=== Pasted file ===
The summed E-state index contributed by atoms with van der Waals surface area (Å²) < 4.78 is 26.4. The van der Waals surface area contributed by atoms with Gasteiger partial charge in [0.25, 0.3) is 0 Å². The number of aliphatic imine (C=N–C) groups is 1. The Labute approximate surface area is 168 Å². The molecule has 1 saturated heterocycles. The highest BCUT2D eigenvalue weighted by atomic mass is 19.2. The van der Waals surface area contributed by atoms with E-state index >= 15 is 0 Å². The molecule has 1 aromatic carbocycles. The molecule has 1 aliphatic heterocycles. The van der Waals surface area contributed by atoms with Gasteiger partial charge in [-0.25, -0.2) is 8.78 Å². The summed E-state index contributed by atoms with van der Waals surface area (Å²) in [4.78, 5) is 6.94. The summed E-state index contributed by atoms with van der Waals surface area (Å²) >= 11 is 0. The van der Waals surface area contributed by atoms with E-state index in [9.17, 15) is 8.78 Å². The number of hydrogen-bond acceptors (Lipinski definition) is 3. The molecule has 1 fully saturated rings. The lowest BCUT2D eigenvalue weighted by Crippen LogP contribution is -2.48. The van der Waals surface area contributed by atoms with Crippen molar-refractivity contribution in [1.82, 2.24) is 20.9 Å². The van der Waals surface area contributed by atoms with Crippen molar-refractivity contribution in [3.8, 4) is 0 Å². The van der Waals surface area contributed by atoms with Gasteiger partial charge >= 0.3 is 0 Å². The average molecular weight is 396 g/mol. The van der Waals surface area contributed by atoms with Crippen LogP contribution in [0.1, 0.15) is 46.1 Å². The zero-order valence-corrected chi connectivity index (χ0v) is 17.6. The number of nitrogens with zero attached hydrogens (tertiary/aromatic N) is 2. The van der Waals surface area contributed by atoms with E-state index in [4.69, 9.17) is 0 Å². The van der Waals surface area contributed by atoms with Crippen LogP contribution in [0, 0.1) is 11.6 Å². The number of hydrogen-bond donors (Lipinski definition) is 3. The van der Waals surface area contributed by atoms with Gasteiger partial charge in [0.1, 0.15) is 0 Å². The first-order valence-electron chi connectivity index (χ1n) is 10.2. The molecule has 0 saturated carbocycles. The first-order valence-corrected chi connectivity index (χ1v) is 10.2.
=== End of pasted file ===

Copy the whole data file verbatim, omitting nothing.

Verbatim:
The summed E-state index contributed by atoms with van der Waals surface area (Å²) < 4.78 is 26.4. The van der Waals surface area contributed by atoms with Gasteiger partial charge in [0.25, 0.3) is 0 Å². The number of aliphatic imine (C=N–C) groups is 1. The Labute approximate surface area is 168 Å². The molecule has 1 saturated heterocycles. The highest BCUT2D eigenvalue weighted by atomic mass is 19.2. The van der Waals surface area contributed by atoms with E-state index >= 15 is 0 Å². The molecule has 1 aromatic carbocycles. The molecule has 1 aliphatic heterocycles. The van der Waals surface area contributed by atoms with Gasteiger partial charge in [-0.25, -0.2) is 8.78 Å². The summed E-state index contributed by atoms with van der Waals surface area (Å²) in [4.78, 5) is 6.94. The summed E-state index contributed by atoms with van der Waals surface area (Å²) >= 11 is 0. The van der Waals surface area contributed by atoms with E-state index in [9.17, 15) is 8.78 Å². The number of hydrogen-bond acceptors (Lipinski definition) is 3. The molecule has 1 fully saturated rings. The lowest BCUT2D eigenvalue weighted by Crippen LogP contribution is -2.48. The van der Waals surface area contributed by atoms with Crippen molar-refractivity contribution in [1.82, 2.24) is 20.9 Å². The van der Waals surface area contributed by atoms with Crippen molar-refractivity contribution in [3.8, 4) is 0 Å². The van der Waals surface area contributed by atoms with Gasteiger partial charge >= 0.3 is 0 Å². The average molecular weight is 396 g/mol. The van der Waals surface area contributed by atoms with Crippen LogP contribution in [0.1, 0.15) is 46.1 Å². The zero-order valence-corrected chi connectivity index (χ0v) is 17.6. The number of nitrogens with zero attached hydrogens (tertiary/aromatic N) is 2. The van der Waals surface area contributed by atoms with E-state index in [4.69, 9.17) is 0 Å². The van der Waals surface area contributed by atoms with Crippen LogP contribution in [0, 0.1) is 11.6 Å². The number of hydrogen-bond donors (Lipinski definition) is 3. The van der Waals surface area contributed by atoms with Gasteiger partial charge in [0.1, 0.15) is 0 Å². The first-order valence-electron chi connectivity index (χ1n) is 10.2. The molecule has 0 saturated carbocycles. The first-order valence-corrected chi connectivity index (χ1v) is 10.2.